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Current time:0:00Total duration:6:43

Let P, Q, R, and S be the points
on the plane with position vectors negative 2i minus j,
4i, 3i plus 3j, and negative 3i plus 2j, respectively. The quadrilateral
PQRS must be a-- So let's just graph each
of these positions vectors, or graph the points
that they're specifying. So let me draw my coordinate
axes right over here. So this is my vertical. I can draw a
straighter line that. There you go. That's about as
good as I can do. Let me draw the horizontal. That's a better job, I think. And then let me mark it off. Let's see. We go as high as 4. We go up to 4i. So 1, 2, 3, 4. We goes as low was negative 2i. So 1, 2. Just making sure I
make it a little bit even, because we're going
to have to figure out the shape of whatever we draw. Then we're going to go up 3. 1, 2, 3. And we actually go
down 1, as well. So I think that'll give us-- and
we could keep marking them off if we wanted to, but
we don't need to, based on the positions
that have been specified. So let's draw these vectors. So let's draw vector P first. Negative 2i minus j. So negative 2i, i is
along the horizontal, or as you can imagine,
it's the x-coordinate. So negative 2i minus j. So it is this position
vector right over here. If we put it in
standard form, starting with its base at the origin. It's that position vector. But it's specifying
that point over there, which is the coordinate
negative 2, negative 1. Let me just write it down. Negative 2, negative 1. Now let's do 4i. So 4i is literally-- that's
just 4 in the x direction. 1, 2, 3, 4. There's no j component,
no vertical component. So it specifies that
position right over there, or it specifies the point 4, 0. Then we have 3i plus 3j. So 1, 2, 3. 1, 2, 3. That is that point right there. The position vector
specifies that point, or specifies the point 3, 3. And then finally,
we have negative 3i. Let me do this in another color. Negative 3i. So 1, 2, 3, plus 2j, 1, 2. So right over there. So that is that last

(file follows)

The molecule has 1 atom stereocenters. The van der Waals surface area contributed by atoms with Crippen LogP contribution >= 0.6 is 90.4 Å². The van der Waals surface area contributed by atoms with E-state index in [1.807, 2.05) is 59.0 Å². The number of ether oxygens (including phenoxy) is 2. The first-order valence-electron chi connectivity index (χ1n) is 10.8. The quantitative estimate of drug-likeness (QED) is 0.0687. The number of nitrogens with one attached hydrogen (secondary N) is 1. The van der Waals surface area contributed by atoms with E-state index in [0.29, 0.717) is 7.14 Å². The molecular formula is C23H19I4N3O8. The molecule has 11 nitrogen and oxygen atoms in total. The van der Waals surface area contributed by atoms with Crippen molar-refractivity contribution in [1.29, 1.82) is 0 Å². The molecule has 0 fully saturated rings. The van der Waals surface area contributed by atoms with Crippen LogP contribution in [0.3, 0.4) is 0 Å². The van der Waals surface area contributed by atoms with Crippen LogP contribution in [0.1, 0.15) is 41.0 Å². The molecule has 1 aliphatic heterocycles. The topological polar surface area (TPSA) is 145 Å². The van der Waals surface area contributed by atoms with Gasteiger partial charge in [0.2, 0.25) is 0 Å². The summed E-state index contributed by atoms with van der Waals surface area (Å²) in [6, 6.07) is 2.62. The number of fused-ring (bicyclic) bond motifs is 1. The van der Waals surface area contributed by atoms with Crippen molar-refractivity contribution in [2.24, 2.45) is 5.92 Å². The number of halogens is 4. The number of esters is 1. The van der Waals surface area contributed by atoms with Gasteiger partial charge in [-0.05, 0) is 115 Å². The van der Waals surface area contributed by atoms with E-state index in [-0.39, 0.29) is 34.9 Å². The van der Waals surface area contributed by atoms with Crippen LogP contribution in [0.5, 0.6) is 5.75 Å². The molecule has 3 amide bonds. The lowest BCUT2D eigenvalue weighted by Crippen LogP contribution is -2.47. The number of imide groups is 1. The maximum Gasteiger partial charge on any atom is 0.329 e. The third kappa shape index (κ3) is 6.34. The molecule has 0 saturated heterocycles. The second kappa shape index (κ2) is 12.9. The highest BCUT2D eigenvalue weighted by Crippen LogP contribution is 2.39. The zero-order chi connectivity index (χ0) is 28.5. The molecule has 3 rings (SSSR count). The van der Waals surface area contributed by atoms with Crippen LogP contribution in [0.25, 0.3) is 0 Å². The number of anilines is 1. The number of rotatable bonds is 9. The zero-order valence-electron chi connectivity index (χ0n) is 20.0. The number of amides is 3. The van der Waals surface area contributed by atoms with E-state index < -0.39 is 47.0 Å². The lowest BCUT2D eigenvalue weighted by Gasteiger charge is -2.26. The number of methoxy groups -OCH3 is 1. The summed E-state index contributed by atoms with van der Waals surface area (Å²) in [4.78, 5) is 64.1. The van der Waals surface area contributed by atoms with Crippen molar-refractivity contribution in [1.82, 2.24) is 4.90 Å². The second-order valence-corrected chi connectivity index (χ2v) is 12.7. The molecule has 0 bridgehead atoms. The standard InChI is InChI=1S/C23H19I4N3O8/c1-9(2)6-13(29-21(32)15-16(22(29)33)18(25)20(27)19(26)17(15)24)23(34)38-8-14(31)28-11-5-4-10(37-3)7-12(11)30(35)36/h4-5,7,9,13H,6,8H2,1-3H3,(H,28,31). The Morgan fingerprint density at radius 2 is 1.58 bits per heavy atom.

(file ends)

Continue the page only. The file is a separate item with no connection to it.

position vector, and it's specifying the
point negative 3, 2. And they want to know,
what's the quadrilateral made by these four positions? So let's draw it. Let's connect the dots. So this is P, go to Q. It gets
us that line right over there. Then from Q to R, we're
going to go like that. And then from R to S, we're
going to go like that. Actually, it's going to
go a little bit more-- it's going to go like that. Sorry, that's from R
to S. And then S to P is going to be like that. So just eyeballing it,
it's clearly not a square. It's clearly not a rectangle. It's coming off at
different angles. It's clearly not a rhombus. A rhombus would have
all of the same sides. So a square would
be all 90 degrees, would be all the same sides and
all the angles are 90 degrees. That would be a square. It's clearly not a square. A rectangle would be all
the angles are 90 degrees, but two sides are
going to be the same, and the other two sides
are going to be the same. These do not look
like 90 degree angles. And you could try if you want. I mean, just eyeballing
it, it's pretty clear these aren't
90 degree angles. But if you wanted to, you
could find the slope of this and find the slope of that
line, and if they're not the negative inverse
of each other, then they're not
perpendicular, and they're not coming at 90 degree angles. And so the last one
is are they a rhombus. A rhombus is a parallelogram
while the sides are the same. So a rhombus would
look like that. Clearly not a rhombus. These sides are
clearly much longer than those sides over there. Now just from
deductive reasoning, it looks like the answer
is A. it's a parallelogram. But we can verify it. In order for this to
be a parallelogram, these two sides
have to be parallel, and these two sides
have to be parallel. Or another way to
think of it, they would have to have
the same slope. So we could verify it. If we were taking this on
exam under time pressure, we would just cross these
out, and it looks pretty good. We would just go with A.
But let's just verify it. So what's the slope down here? So it's change in
y over change in x. So 0 minus negative 1,
over 4 minus negative 2, or this is equal to 1
over 4 minus negative 2, is positive 6. This is 1/6. Or another way to think
about it, we ran 6 and we only rised 1. This is 1/6. Now what happens over here? Well, it's the same thing. We're going from
negative 3 to three. So we're running 6. So we say 3 minus
negative 3 is equal to 6. And how much did we rise? We have 3 minus 2,
which is equal to 1. So this is also a slope of 1/6. So these two lines
are clearly parallel. And now let's do it
for these other two. What's the slope over here? And actually, you could
just do rise over run. So that's exactly what
we were doing before, but just to give you the
taste for everything. So we ran, to go
from here to here, we have to move to the right 1. So we run 1. And how much do we rise? Well, we had to go down 3. So it's negative 3. So the slope here is negative 3. And what about here? To go from this point to this
point, we went to the right 1. So we ran 1. And we had to go
down-- we started at 2, and we ended up at negative 1. We had to go down 3. So the slope here
is also negative 3. So these lines
are also parallel. So we're definitely dealing
with a parallelogram, which is neither a rhombus
nor a rectangle.